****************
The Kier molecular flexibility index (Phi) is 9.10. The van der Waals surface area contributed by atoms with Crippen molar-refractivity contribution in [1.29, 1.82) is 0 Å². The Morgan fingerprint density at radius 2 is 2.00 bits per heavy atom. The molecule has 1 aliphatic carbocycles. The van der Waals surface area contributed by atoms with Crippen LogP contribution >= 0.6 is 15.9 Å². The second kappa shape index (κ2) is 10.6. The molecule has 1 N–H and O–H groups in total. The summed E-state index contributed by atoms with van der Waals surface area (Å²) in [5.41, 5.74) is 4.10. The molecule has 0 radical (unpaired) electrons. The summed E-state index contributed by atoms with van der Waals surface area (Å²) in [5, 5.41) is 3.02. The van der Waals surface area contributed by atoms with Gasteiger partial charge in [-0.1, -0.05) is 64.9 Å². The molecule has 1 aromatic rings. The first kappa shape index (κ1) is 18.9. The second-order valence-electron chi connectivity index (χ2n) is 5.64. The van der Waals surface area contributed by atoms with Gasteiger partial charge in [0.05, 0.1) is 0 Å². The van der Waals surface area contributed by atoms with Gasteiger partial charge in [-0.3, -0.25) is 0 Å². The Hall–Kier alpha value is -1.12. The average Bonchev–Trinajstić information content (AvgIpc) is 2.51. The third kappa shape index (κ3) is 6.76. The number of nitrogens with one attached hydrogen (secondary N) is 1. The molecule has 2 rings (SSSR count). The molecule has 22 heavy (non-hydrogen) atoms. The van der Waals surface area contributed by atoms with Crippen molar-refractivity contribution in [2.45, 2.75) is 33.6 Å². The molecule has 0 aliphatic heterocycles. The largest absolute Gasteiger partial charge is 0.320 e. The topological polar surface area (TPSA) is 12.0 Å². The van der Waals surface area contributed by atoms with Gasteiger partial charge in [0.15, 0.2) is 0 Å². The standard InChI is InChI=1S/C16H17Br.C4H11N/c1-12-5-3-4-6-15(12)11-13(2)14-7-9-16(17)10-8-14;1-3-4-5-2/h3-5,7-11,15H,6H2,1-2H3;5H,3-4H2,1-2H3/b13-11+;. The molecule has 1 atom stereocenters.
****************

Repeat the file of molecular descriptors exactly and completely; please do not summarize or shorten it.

The Kier molecular flexibility index (Phi) is 9.10. The van der Waals surface area contributed by atoms with Crippen molar-refractivity contribution in [1.29, 1.82) is 0 Å². The Morgan fingerprint density at radius 2 is 2.00 bits per heavy atom. The molecule has 1 aliphatic carbocycles. The van der Waals surface area contributed by atoms with Crippen LogP contribution >= 0.6 is 15.9 Å². The second kappa shape index (κ2) is 10.6. The molecule has 1 N–H and O–H groups in total. The summed E-state index contributed by atoms with van der Waals surface area (Å²) in [5.41, 5.74) is 4.10. The molecule has 0 radical (unpaired) electrons. The summed E-state index contributed by atoms with van der Waals surface area (Å²) in [5, 5.41) is 3.02. The van der Waals surface area contributed by atoms with Gasteiger partial charge in [-0.1, -0.05) is 64.9 Å². The molecule has 1 aromatic rings. The first kappa shape index (κ1) is 18.9. The second-order valence-electron chi connectivity index (χ2n) is 5.64. The van der Waals surface area contributed by atoms with Gasteiger partial charge in [0.05, 0.1) is 0 Å². The van der Waals surface area contributed by atoms with Gasteiger partial charge in [-0.3, -0.25) is 0 Å². The Hall–Kier alpha value is -1.12. The average Bonchev–Trinajstić information content (AvgIpc) is 2.51. The third kappa shape index (κ3) is 6.76. The number of nitrogens with one attached hydrogen (secondary N) is 1. The molecule has 2 rings (SSSR count). The molecule has 22 heavy (non-hydrogen) atoms. The van der Waals surface area contributed by atoms with Crippen molar-refractivity contribution in [2.45, 2.75) is 33.6 Å². The molecule has 0 aliphatic heterocycles. The largest absolute Gasteiger partial charge is 0.320 e. The topological polar surface area (TPSA) is 12.0 Å². The van der Waals surface area contributed by atoms with Gasteiger partial charge in [0.15, 0.2) is 0 Å². The standard InChI is InChI=1S/C16H17Br.C4H11N/c1-12-5-3-4-6-15(12)11-13(2)14-7-9-16(17)10-8-14;1-3-4-5-2/h3-5,7-11,15H,6H2,1-2H3;5H,3-4H2,1-2H3/b13-11+;. The molecule has 1 atom stereocenters.